Lavernne Hudson – Amica Senior Lifestyles
- Written by: Neil Cote
- Produced by: Andrew Wright & Kirk Dyson
- Estimated reading time: 4 mins
It’s not a pleasant memory for Lavernne Hudson, that her late, sight-impaired grandfather needed care beyond what the extended family could provide.
He spent his last years in a very institutional facility, and while the place wasn’t uncomfortable, something seemed to be missing. The man deserved better surroundings and more personal attention, she recalls, especially after he moved with other family members from Trinidad to Ontario and lived so selflessly.
“I watched him diminish under the conditions he was offered in that facility, so every day I work to deliver the best care to our residents,” Hudson tells Blueprint this past January. “It could have been his age, but it also could have been the environment.”
Herself a native Trinidadian who came to Ontario as a 5-year-old, she has tried throughout her career to support Canadians opting for senior living communities or in need of something more intensive. Vice president of construction at Toronto-based Amica Senior Lifestyles since 2015, she’s constantly improving more than 30 premium living residences in Ontario, Alberta and British Columbia, and overseeing around a half-dozen others in various stages of construction.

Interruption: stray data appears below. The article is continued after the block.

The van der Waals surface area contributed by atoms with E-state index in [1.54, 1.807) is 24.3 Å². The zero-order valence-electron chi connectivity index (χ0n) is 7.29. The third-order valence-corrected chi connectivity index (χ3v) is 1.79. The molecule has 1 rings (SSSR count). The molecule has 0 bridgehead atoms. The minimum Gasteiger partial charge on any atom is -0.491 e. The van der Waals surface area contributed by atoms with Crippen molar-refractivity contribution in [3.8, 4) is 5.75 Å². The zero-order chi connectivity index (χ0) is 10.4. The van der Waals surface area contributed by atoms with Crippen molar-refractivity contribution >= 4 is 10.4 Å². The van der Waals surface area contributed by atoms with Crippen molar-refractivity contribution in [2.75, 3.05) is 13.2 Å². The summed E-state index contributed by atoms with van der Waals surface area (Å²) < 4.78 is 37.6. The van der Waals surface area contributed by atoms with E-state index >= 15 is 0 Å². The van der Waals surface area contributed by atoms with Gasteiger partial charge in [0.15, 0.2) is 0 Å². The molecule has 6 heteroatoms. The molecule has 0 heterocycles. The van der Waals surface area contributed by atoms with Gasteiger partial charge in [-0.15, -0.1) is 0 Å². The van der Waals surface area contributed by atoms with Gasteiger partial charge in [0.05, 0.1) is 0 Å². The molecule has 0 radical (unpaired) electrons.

Though in diverse surroundings, Hudson assures that all these residences are designed to make one’s golden years more fulfilling. For the more active seniors, amenities include suites with access to furnished areas, swimming pool, workout facility, home theater, billiard parlor, hair salon, on-call care and options for communal dining. For those whose care needs are more advanced, Amica provides the means to still live independently with behind-the-door services. The residences also reserve wings for those in need of memory care.
“The residents are not coming here to deteriorate,” Hudson assures. “They’re coming here to be stimulated and enjoy companionship.”
For the young at heart
For it is a new generation of seniors, she goes on to say. Beneficiaries of healthy lifestyles and improved medical procedures, many 70- and 80-somethings retain the physical and mental acuity of people much younger and want to live as such. Some might even say that post-55 life is the most fulfilling, with the mortgage paid off, the children on their own and the ability to downsize and avoid the headaches of home upkeep.
Seniors and those soon-to-be, who live and work around Canada’s capital, should have a new option come mid-2022. A nine-story residential complex is taking shape in a historic Ottawa neighborhood, with retail planned on the ground floor and elegant, all-inclusive senior living above. Known as The Glebe, it will be another example of Amica’s presence in Canada’s most prestigious urban settings.
Around 2,700 miles to the west, there’s an addition underway at a residence in Vancouver and a five-story building for assisted and independent living under construction in Victoria on the southeast tip of Vancouver Island. While COVID-19 has interrupted some supply chains and forced social distancing and personal protective equipment on work sites, Hudson says the capital projects are progressing as well as practically possible. Where expansion or renovation are underway, she adds, it’s with attention given to creating the least disruption to tenants.